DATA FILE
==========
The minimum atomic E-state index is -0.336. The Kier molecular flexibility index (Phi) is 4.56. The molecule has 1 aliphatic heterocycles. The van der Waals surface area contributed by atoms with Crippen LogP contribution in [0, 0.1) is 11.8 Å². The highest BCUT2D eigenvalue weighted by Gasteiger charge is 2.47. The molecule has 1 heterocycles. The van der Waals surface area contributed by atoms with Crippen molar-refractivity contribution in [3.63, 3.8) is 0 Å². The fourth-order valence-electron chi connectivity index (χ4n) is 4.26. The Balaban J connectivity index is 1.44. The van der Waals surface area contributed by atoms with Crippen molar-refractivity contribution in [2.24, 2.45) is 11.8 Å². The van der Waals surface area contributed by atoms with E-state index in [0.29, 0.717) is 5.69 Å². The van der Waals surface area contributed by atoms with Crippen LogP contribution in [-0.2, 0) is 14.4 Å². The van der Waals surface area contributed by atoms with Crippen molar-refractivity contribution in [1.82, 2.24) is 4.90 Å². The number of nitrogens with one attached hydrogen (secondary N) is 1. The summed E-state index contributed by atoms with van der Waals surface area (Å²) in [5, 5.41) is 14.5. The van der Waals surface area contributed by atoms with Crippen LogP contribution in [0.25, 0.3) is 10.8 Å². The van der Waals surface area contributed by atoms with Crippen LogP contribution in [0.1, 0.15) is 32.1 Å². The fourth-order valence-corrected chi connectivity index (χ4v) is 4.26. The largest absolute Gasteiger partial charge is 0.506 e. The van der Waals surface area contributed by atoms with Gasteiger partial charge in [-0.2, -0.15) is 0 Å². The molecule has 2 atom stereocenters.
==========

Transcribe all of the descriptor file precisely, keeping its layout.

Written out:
The minimum atomic E-state index is -0.336. The Kier molecular flexibility index (Phi) is 4.56. The molecule has 1 aliphatic heterocycles. The van der Waals surface area contributed by atoms with Crippen LogP contribution in [0, 0.1) is 11.8 Å². The highest BCUT2D eigenvalue weighted by Gasteiger charge is 2.47. The molecule has 1 heterocycles. The van der Waals surface area contributed by atoms with Crippen molar-refractivity contribution in [3.63, 3.8) is 0 Å². The fourth-order valence-electron chi connectivity index (χ4n) is 4.26. The Balaban J connectivity index is 1.44. The van der Waals surface area contributed by atoms with Crippen molar-refractivity contribution in [2.24, 2.45) is 11.8 Å². The van der Waals surface area contributed by atoms with E-state index in [0.29, 0.717) is 5.69 Å². The van der Waals surface area contributed by atoms with Crippen LogP contribution in [-0.2, 0) is 14.4 Å². The van der Waals surface area contributed by atoms with Crippen molar-refractivity contribution in [1.82, 2.24) is 4.90 Å². The number of nitrogens with one attached hydrogen (secondary N) is 1. The summed E-state index contributed by atoms with van der Waals surface area (Å²) in [5, 5.41) is 14.5. The van der Waals surface area contributed by atoms with Crippen LogP contribution in [0.25, 0.3) is 10.8 Å². The van der Waals surface area contributed by atoms with Crippen LogP contribution in [0.1, 0.15) is 32.1 Å². The fourth-order valence-corrected chi connectivity index (χ4v) is 4.26. The largest absolute Gasteiger partial charge is 0.506 e. The van der Waals surface area contributed by atoms with Gasteiger partial charge in [-0.2, -0.15) is 0 Å². The molecule has 2 atom stereocenters.